Whitby offers a lot of education from all different aspects of learning. This includes Elementary schools, both public and Catholic including French immersion programs. Pre-schools are offered for children of the ages from 1/12-2. Post-secondary schools, private schools, school boards, Secondary schools and special need schools for educational opportunities to students with special needs (Whitby Ontario, 2019). Perceptions is a belief or opinion, often held by many people and based on how things seem (Cambridge Dictionary, 2019). My perceptions of the town of Whitby is most of the population lives within their values and beliefs. Everyone has respect for each other and understands the community’s differences.
During the past couple weeks in clinical, one concern I had for the population within the agency was the improper use of mobile devices which are leading to more falls than needed. During the time I have had with the population and the agency, there has been a couple situations that lead to my concern. One example is we have a gentleman who was getting admitted to us and I noticed he had a cut on his forehead. I simply asked what had happened and he stated he fell because he didn’t use his cane to go to the washroom in the middle of the night. An explanation was given to him about how this fall could have been a lot worse and why it is important to use your mobile device. Another client hasn’t had a fall, but she never locks her walker when getting up and down from her bed or chair this could cause the walker from moving as she attempts to get up. There are people in the community I believe should be using mobile devices who aren’t steady by themselves but are not using one at all. This only increase falls and I want to prevent that from happening.
It is proven by public health agency of Canada that between 20% and 30% of seniors fall each year (Public Health Canada, 2014). A strength that some patients have is they always have the motivation and show readiness to change. This means when they are told why using proper mobile devices is important and the consequences that can happen when falling, they always show the motivation to change and start using their mobile devices. The families also always show encouragement when we give the lesson on risk for falls and proper use of mobile devices. For the agency, they always promote client centered care and understand that every client needs different ways to learn why it is important to use their walkers, wheelchairs, canes, etc. The agency wants to ensure all clients are safe before leaving the home.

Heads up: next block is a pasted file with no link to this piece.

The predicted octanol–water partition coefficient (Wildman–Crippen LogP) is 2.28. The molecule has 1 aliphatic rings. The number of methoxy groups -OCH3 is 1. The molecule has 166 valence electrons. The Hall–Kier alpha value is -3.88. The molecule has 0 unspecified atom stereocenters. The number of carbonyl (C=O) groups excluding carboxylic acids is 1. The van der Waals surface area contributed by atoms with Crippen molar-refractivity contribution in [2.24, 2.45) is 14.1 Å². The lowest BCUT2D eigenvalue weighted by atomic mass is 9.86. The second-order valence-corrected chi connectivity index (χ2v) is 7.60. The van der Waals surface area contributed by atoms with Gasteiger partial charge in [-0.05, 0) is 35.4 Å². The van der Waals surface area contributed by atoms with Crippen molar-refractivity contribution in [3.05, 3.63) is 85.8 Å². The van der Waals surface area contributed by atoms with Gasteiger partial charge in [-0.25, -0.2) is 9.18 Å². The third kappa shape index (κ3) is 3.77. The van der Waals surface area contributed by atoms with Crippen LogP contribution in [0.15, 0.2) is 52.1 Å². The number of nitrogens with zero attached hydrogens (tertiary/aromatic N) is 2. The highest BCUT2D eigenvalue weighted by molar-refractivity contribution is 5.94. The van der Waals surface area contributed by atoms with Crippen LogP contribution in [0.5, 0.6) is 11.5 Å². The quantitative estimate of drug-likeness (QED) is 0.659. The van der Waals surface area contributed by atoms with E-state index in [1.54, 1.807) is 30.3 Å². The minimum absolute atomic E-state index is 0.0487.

Health program planning involves a systemic decision on broad goals and specific objectives on the basis of various types of information. The intent of health promotion programs is to have a positive impact on the knowledge, attitudes and behaviours of clients. Health program planning can benefit clients and community health nurses and focus attention on what the community health nurse and other community partners are attempting to do with a client to address a certain health concern (Sonya L. Jakubec, pg.286).
In order to promote risk for falls and proper use of mobile devices, I intend to create a brochure that states facts about my concern. These brochures will be given upon admission to every client. In order for me to implement my plan, I will need to ensure it is okay with the nurse manager. This is the person that manages what the nurses do on the road and create their schedules. If the nurses need anything changed or done within their day, they go to their nurse manager. My nurse manager would be the west end manager. Within the agency they have north, east and west divisions. My nurse works within the west end district for care so that means I would speak to the west end manager. To do this I would simply email the west end nurse manager and explain my concern. I would state how I believe this will help the agency and along with the population within the community. I would explain that they would be handed out with the administration packages when new clients were being administered with care partners. The resources I would need would be a laptop to make the brochure, paper to print the brochure on, a printer, ink for the printer and one hundred dollars from the agency so I can go get all my required supplies. I would make nearly one hundred and fifty broachers to hand out. I would also give them to existing clients who are already within the agency who are at risk for falls or who don’t use their mobile devices properly.
The CHN standard my plan corresponds with is prevention ad health protection. This is because we are preventing and protecting clients with risk for falls by giving them some tips on how to use their mobile devices properly. The brochure will include things like a background of what causes falls which is poor balance, decreased muscle and bone strength, reduced vision and hearing and unsafe conditions in and around your home. I will state in the brochure ways of protecting yourself and minimizing your risk in the bathroom, in the living room and bedroom, in the kitchen and around stairways. It will also state why using your mobile device is so important to protect yourself and help prevent injury. In the brochure I will be using the SMART program in order to make it.